7:30 – 8:30 Breakfast Club
8:30 – 11:30 Morning Session
11:30 – 12:30 Lunch time
12:30 – 3:30 Afternoon Session
3:30 – 6:00 After School Club
We structure our day similar to the primary school day so that children become aware of the different sessions that take place.
This is a time for children to come in and have a healthy breakfast, eaten around a table of their peers. We offer cereal, milk and toast.
We include children from St Paul’s Primary School in our breakfast club. The very oldest children have slightly different provision upstairs, and the youngest stay downstairs in our nursery environment. It is proving very popular and the younger children’s social skills develop rapidly due to the experiences they have mixing with slightly older children in an environment where they feel safe and nurtured.
Doors open at 8:30 for parents and children to come in, find their name card to self register, answer the ‘Question of the day’, hang up their coats and book bags and find an activity to do. Parents are welcome to stay as long as they like or they can wave to their child through the ‘Waving Window’.
Children free flow through two large indoor classrooms and a beautiful outside environment. This is purely child led learning and time for children to settle into nursery for the day.
At 9:15 we stop for group time. This is where the children are either with their key worker doing activities such as yoga, peer massage, singing, circle time, story telling, drama, dance and other activities that promote personal, social and physical development or with the experienced nursery teacher learning key skills such as early maths, phonics or writing skills.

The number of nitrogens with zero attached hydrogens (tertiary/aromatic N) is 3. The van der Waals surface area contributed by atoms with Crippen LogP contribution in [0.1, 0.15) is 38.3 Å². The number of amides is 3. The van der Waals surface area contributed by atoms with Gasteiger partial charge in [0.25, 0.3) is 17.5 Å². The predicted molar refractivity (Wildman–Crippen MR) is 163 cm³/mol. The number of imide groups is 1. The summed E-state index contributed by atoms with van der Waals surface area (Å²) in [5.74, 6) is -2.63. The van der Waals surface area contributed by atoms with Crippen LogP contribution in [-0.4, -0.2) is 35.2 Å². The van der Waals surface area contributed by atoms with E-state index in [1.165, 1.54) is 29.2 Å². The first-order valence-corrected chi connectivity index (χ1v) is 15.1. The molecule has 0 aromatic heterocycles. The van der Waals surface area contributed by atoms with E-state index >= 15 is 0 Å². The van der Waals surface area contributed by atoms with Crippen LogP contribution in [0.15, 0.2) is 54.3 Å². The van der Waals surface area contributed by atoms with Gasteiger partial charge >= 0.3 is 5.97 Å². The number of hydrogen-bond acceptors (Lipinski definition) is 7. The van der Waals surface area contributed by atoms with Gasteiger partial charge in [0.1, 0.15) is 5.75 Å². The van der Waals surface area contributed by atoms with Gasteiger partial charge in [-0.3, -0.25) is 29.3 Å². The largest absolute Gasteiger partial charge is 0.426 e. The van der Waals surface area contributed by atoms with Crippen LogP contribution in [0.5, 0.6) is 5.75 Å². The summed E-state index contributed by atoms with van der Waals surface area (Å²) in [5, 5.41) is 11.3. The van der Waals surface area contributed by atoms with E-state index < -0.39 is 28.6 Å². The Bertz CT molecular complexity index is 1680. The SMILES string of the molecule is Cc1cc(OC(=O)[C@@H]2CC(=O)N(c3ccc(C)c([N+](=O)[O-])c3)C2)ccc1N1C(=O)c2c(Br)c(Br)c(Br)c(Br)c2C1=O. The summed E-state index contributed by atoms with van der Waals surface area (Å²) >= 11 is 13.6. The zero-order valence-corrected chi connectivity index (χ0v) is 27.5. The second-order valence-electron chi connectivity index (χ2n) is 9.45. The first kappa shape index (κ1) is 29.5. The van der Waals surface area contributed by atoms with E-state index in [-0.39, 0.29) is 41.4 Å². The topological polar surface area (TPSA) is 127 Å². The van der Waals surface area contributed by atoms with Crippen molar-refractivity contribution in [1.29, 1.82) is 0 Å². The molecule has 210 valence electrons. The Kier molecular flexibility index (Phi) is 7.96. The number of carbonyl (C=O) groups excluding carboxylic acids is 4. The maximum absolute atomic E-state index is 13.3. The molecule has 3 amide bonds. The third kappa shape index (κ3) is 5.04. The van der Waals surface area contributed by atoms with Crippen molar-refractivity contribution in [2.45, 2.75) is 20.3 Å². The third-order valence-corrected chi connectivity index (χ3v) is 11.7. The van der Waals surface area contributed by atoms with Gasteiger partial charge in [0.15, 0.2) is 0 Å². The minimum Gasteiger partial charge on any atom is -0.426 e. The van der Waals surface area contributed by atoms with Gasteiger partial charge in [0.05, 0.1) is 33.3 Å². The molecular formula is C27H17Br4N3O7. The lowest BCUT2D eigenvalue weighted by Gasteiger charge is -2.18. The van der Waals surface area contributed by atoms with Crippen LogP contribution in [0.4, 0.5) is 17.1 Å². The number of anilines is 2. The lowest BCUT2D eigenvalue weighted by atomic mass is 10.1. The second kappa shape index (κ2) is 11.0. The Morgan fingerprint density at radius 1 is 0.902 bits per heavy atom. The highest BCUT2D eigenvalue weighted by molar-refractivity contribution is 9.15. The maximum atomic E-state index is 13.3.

We then go back to free flow with adults interacting through play or enhanced activities to help promote learning and enjoyment through questioning and developing key skills that your child needs in order to be ready for primary school.
At around 11am we stop for a group story, singing and talking time where we discuss the session and what we may have learnt that day.
Some children then go home and some children head upstairs for lunch time.
We eat in our upstairs dining room and share freshly cooked food from our tailored menu. Our cook Michelle knows what children like and regularly adapts the menu to ensure we have not only a healthy menu but an attractive one that the children will enjoy eating.
The children sit around a table with ceramic plates and real cutlery. They help serve each other and no one leaves the table until they have all finished. They sit in tables of eight and an adult joins each table in order to help develop knife and fork skills as well as stimulating conversation and turn taking skills.
Once finished the children enjoy a story and outdoor play until the afternoon session begins.
This mirrors the morning session, but with a different range of activities so there is no duplication for the children.
After School Club
As for breakfast club we accommodate children from the local primary school in our after school provision. A range of healthy snacks (enough for a meal for the younger children) is on offer and nursery children continue to access the areas of provision. For older children we have an upstairs room with older aged resources available.
This is run by a very experienced practitioner who understands how tired children can be at the end of the day and she knows how to help them relax in an environment where they feel calm and content.
At St Paul’s we follow the Early Years framework Development Matters and support children through the indoor, outdoor and emotional environment; our planning is influenced by the children’s interests. Children and their families are at the heart of everything we do.
We offer the children interesting ideas and provocations and strive every day to ensure that our environment is ever changing, challenging and stimulating. We place high importance and emphasis on early language and literacy and mathematics in order to prepare the children for ‘school readiness’.
Children develop quickly in the early years, and early years practitioners aim to do all they can to help children have the best possible start in life. Children have the right, spelled out in the United Nations convention on the Rights of the Child, to provision which enables them to develop their personalities, talents and abilities irrespective of ethnicity, culture or religion, home language, family background, learning difficulties, disabilities or gender.